Helping the cryonics cause

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jordansparks
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Helping the cryonics cause

Postby jordansparks » Thu Mar 28, 2019 4:55 pm

I talk to many people who want to help advance cryonics. They want to somehow contribute to our cause. Well, I'm sorry to be the bearer of bad news, but there's really nothing you can do. It's too big of a problem, and you have too few resources. You can't volunteer or donate or do anything else that will change the status quo at all.
What I would suggest instead is to look very closely at how you might improve your own chances of a good preservation. Quit thinking about "the cause" and just focus on saving your own life. Even after you have narrowed your focus, you will still find it to be an extremely daunting task. The odds will still be very much against you. Mother nature is cruel and merciless. Even if you work really really hard on just saving yourself, you will probably fail. But at least your priorities will be rational.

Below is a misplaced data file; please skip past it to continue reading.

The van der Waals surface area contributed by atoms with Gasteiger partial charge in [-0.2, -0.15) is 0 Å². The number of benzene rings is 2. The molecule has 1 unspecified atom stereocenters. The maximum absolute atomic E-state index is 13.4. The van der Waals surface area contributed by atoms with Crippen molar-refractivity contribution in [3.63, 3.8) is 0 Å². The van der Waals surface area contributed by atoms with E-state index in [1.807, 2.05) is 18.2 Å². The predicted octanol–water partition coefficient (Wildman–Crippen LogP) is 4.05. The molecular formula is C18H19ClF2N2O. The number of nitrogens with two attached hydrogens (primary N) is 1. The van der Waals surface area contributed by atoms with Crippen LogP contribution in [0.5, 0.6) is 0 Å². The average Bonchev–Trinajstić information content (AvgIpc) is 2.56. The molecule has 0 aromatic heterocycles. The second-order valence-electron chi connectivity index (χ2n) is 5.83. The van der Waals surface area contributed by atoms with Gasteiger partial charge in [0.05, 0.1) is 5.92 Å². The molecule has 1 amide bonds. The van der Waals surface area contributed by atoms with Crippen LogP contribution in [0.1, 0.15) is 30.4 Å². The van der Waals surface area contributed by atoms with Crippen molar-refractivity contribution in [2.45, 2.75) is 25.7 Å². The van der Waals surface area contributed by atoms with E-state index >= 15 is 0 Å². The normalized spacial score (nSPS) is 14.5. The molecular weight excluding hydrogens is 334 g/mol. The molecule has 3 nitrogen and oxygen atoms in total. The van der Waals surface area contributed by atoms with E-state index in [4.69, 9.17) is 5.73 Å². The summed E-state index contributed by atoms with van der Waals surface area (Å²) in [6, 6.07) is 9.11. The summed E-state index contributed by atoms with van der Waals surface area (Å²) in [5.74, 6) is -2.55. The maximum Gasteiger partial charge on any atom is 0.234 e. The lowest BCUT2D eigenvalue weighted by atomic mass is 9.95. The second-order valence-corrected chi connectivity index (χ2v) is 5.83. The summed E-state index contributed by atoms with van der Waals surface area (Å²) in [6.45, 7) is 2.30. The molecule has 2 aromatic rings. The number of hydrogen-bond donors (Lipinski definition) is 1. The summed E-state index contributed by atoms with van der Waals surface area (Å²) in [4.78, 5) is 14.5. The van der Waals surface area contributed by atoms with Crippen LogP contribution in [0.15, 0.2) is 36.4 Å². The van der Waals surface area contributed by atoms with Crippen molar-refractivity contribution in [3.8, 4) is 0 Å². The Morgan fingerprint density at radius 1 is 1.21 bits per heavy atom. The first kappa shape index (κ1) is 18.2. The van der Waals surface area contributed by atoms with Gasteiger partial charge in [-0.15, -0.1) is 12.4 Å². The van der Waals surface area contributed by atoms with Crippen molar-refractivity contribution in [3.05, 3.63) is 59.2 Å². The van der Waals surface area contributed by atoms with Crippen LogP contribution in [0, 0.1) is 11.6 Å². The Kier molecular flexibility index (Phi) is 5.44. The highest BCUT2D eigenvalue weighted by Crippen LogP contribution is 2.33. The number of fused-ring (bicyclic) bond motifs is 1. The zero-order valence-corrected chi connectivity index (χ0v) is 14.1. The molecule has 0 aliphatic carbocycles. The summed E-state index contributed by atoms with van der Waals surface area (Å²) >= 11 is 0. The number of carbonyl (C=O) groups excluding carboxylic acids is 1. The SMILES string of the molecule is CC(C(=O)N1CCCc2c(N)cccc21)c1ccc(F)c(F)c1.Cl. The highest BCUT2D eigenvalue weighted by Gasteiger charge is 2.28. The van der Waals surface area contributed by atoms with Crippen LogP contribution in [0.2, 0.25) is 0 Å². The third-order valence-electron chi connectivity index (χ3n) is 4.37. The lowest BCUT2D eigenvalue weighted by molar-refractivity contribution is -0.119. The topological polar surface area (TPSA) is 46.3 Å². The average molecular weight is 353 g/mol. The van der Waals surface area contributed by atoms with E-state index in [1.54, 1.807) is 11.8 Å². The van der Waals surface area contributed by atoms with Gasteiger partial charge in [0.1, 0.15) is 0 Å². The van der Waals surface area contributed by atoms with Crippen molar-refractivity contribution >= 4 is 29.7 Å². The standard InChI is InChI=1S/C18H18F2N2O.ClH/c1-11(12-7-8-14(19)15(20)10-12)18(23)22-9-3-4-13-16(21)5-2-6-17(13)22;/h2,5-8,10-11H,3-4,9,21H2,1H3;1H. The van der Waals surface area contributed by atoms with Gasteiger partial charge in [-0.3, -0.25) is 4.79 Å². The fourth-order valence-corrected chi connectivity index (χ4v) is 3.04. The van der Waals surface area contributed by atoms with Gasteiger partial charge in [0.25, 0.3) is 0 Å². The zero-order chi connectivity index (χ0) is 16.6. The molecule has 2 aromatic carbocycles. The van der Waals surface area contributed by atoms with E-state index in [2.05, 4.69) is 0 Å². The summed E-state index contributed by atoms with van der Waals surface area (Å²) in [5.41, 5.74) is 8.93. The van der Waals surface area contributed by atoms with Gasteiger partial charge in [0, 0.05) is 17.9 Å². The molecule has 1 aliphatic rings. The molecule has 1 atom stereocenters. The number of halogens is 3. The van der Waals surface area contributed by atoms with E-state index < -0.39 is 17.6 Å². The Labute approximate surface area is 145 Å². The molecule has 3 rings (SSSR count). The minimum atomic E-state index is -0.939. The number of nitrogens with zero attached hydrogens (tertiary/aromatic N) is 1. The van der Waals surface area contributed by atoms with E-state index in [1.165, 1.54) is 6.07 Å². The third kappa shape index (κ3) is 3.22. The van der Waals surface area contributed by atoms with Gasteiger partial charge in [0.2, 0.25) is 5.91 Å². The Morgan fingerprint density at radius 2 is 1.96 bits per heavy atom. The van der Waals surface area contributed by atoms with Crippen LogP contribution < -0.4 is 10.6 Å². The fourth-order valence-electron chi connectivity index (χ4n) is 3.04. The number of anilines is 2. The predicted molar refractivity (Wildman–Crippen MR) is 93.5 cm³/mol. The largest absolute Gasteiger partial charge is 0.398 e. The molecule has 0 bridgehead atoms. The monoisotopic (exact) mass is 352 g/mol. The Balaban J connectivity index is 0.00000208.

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Re: Helping the cryonics cause

Postby DetnPx » Fri Mar 29, 2019 5:36 am

I usually tell people to quit their current day-time job, if they can afford it. The people who've made improvements to cryonics in the past and still do, are the ones who devoted 40-100% of their productive hours to it. Background is not very important, as it can be anything from design, outreach, fundraising, technical R&D to science. Focus, preferrably full time, is essential.

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Re: Helping the cryonics cause

Postby jordansparks » Fri Mar 29, 2019 6:19 am